Catherine

Over the past couple of weeks I’ve finished up a playthrough of Atlus’s new game Catherine. It’s the hardest game I expect to play this year (unless I can make time for Dark Souls when that comes out), but if it weren’t as challenging as it is, it wouldn’t work as a game.

I’m going to forgo an in-depth description of the game’s basics—you can check out reviews for that. But to me, the interesting thing about the block-pushing puzzle sequences that take place in the nightmares of the protagonist, Vincent Brooks, is that they induce the anxiety of indecision in the player that Vincent feels in the real world as he tries to figure out what to do about his infidelity. In the Persona games (which are by the same team), the link between the video-gamey half of the game and the relationship-simulation half is more overt: you can easily see how success in real-world relationships grants your character statistical bonuses in the fantastic dungeons. In Catherine, though, the link between the two halves of the game is more emotional than anything else, and therefore more subtle.

If the puzzles were easier, or if they took place in a less oppressive environment without the nuisances of time pressure, noise, and bosses that ruin your plans to build stairways out of blocks when they’re not trying to kill you outright, then that anxiety wouldn’t be so palpable (and I can’t recall being quite so unnerved by a puzzle game—more often than not, puzzlers these days try to lure you into a trance state with bright colors and ambient beats). Catherine is a case of a work of art deliberately inducing an unpleasant emotion in the player in order to achieve a dramatic effect. When you finish a nightmare stage (which more often than not will consist of dying and retrying over and over and over and over again), the feeling isn’t so much of victory but of relief from anxiety, the same relief that Vincent feels when he wakes up.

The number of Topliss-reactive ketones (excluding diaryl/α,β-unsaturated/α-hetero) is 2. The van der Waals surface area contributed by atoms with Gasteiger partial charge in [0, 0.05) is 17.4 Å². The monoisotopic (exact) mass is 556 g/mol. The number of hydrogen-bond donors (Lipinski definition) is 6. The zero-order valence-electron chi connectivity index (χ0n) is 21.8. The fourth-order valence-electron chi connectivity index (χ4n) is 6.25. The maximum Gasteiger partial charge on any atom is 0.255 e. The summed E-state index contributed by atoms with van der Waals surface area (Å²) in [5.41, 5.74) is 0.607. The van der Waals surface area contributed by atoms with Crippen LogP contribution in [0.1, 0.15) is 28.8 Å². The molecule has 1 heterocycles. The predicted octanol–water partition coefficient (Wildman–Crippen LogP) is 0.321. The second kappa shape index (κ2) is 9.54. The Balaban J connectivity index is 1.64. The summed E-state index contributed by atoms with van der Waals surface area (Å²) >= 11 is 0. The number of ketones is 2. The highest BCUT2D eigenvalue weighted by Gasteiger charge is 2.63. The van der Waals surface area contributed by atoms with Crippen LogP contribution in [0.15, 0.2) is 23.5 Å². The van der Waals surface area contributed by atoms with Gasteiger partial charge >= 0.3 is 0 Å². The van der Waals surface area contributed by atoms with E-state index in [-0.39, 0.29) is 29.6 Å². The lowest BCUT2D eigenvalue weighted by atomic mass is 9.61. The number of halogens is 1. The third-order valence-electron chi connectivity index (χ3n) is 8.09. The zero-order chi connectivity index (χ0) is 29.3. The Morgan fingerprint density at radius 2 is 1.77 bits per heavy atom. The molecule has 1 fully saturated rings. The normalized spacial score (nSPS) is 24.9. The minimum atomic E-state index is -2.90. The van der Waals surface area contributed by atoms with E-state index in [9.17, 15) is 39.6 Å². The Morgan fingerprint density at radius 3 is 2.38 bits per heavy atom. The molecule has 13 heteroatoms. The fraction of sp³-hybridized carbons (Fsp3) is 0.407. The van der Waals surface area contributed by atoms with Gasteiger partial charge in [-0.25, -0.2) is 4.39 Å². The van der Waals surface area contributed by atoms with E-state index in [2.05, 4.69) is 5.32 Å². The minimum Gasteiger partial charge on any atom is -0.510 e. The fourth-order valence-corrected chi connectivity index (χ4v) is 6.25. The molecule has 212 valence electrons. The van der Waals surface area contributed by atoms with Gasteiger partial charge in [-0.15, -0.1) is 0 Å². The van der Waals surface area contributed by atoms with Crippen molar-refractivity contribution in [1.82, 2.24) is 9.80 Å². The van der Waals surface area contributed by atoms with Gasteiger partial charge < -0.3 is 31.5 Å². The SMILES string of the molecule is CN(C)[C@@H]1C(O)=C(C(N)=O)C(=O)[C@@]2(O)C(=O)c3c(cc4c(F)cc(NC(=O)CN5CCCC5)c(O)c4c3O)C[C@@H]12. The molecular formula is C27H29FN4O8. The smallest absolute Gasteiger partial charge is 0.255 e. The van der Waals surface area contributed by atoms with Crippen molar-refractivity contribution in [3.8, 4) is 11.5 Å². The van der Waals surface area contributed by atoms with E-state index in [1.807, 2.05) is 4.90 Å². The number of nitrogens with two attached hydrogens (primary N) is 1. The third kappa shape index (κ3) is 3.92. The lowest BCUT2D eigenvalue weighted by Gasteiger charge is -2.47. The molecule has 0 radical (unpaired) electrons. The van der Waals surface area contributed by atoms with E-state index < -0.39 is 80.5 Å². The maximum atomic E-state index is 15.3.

I’m not entirely sure that I can say I enjoyed playing Catherine. On completion I felt a sense of accomplishment that I rarely feel from modern console games; at the same time, I was glad to be done with it. But it’s increasingly rare for a video game to try to provoke some feeling in the player other than mere wish fulfillment—while the characters of video games are often good with guns they’ve never seen before as soon as they pick them up, and their acquisition of godlike skills is guaranteed to happen as long as the player hangs in for long enough and presses the X button enough times, Vincent is a loser from the beginning of the game, and only gets better at the puzzle sequences because you get better at them. For that reason alone, I can see revisiting Catherine again (though I do admit to hoping that on a second playthrough, it’ll feel easier).

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